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Review: Little Deaths – Emma Flint


Little Deaths - Emma Flint

Back in February when my mum and step-dad visited me in Sydney from the UK, I had got in touch with a number of book publicists back home who I knew from my book blogging days in London. Despite having lived in Sydney for almost two years now, I still try to keep abreast of all the literary goings-on in London, in case there might come a point when I wish to return. Given the amount of good books that were being released around the time of my parents’ visit, I asked for a number of review copies of books to be sent to my mum’s cottage, and so when she arrived, suitcase in tow, I was in literary heaven.

Long-listed for the 2017 Baileys Women’s Prize for Fiction, Little Deaths is Emma Flint’s debut novel and is a gripping retelling of a notorious child murder case that took place one stifling hot summer in 1960s New York.

A tale rich in social disapproval, illicit fantasies and feminism, the Queens setting for Little Deaths is a neighbourhood where tension is rife, morals are high, judgements are quick, and everybody knows their neighbours business. And so in the wake of her children’s death, we see a victim emerge in their mother whose wearing of make-up, sultry behaviour and job as a cocktail waitress sees her tarnished with blame by all those around her.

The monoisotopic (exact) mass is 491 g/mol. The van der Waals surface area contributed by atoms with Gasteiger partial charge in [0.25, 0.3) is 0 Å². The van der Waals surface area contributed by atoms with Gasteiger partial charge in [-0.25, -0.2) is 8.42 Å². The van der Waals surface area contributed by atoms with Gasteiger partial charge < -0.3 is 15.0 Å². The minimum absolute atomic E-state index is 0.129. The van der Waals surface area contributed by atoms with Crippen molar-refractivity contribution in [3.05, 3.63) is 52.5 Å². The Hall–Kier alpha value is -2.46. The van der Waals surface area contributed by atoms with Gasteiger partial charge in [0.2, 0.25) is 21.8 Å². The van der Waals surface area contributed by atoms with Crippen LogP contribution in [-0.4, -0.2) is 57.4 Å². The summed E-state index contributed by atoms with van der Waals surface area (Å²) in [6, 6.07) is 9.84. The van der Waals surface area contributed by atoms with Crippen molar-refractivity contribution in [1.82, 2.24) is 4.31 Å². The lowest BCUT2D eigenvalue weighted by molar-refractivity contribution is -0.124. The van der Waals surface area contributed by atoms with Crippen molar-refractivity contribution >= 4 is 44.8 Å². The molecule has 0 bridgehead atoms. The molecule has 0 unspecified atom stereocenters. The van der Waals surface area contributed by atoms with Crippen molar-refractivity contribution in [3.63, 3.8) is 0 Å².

A tale rich in misogyny that, while prevalent in 1960s New York still rings true decades later, Little Deaths is more than just a tale of the death of two innocent children. It’s a moral observation of the way in which we judge other’s behaviour and outward appearances with little – if any – consideration of the consequences. A brilliant and brutal novel, Little Deaths is gripping and gruelling, with a riveting trial that beautifully explores the bitter downfall of an innocent woman.

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